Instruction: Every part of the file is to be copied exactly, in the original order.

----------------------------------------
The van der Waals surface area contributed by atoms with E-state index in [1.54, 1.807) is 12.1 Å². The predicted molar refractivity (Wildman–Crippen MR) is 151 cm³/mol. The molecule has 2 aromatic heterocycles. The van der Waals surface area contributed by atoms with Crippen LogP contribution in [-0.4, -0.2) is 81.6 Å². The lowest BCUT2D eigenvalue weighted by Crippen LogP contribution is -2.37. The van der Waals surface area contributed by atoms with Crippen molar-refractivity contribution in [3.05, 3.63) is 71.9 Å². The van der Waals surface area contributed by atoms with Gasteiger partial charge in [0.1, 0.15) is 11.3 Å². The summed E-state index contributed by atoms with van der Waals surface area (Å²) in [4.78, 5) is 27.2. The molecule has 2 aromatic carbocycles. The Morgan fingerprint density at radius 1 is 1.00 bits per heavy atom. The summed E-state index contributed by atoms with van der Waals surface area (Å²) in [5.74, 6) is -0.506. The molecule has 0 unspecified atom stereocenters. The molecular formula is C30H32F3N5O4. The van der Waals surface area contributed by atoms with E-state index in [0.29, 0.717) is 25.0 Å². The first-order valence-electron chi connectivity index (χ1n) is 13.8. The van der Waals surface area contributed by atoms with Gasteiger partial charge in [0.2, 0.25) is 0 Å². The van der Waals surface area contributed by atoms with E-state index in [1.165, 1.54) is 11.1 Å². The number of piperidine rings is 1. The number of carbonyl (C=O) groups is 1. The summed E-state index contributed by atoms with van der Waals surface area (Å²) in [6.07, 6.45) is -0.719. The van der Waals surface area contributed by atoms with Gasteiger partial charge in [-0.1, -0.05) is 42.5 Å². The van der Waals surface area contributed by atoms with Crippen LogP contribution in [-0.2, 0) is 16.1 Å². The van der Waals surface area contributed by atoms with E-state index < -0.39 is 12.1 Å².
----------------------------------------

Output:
The van der Waals surface area contributed by atoms with E-state index in [1.54, 1.807) is 12.1 Å². The predicted molar refractivity (Wildman–Crippen MR) is 151 cm³/mol. The molecule has 2 aromatic heterocycles. The van der Waals surface area contributed by atoms with Crippen LogP contribution in [-0.4, -0.2) is 81.6 Å². The lowest BCUT2D eigenvalue weighted by Crippen LogP contribution is -2.37. The van der Waals surface area contributed by atoms with Crippen molar-refractivity contribution in [3.05, 3.63) is 71.9 Å². The van der Waals surface area contributed by atoms with Gasteiger partial charge in [0.1, 0.15) is 11.3 Å². The summed E-state index contributed by atoms with van der Waals surface area (Å²) in [4.78, 5) is 27.2. The molecule has 2 aromatic carbocycles. The Morgan fingerprint density at radius 1 is 1.00 bits per heavy atom. The summed E-state index contributed by atoms with van der Waals surface area (Å²) in [5.74, 6) is -0.506. The molecule has 0 unspecified atom stereocenters. The molecular formula is C30H32F3N5O4. The van der Waals surface area contributed by atoms with E-state index in [0.29, 0.717) is 25.0 Å². The first-order valence-electron chi connectivity index (χ1n) is 13.8. The van der Waals surface area contributed by atoms with Gasteiger partial charge in [0.2, 0.25) is 0 Å². The van der Waals surface area contributed by atoms with E-state index in [1.165, 1.54) is 11.1 Å². The number of piperidine rings is 1. The number of carbonyl (C=O) groups is 1. The summed E-state index contributed by atoms with van der Waals surface area (Å²) in [6.07, 6.45) is -0.719. The van der Waals surface area contributed by atoms with Gasteiger partial charge in [-0.1, -0.05) is 42.5 Å². The van der Waals surface area contributed by atoms with Crippen LogP contribution in [-0.2, 0) is 16.1 Å². The van der Waals surface area contributed by atoms with E-state index < -0.39 is 12.1 Å².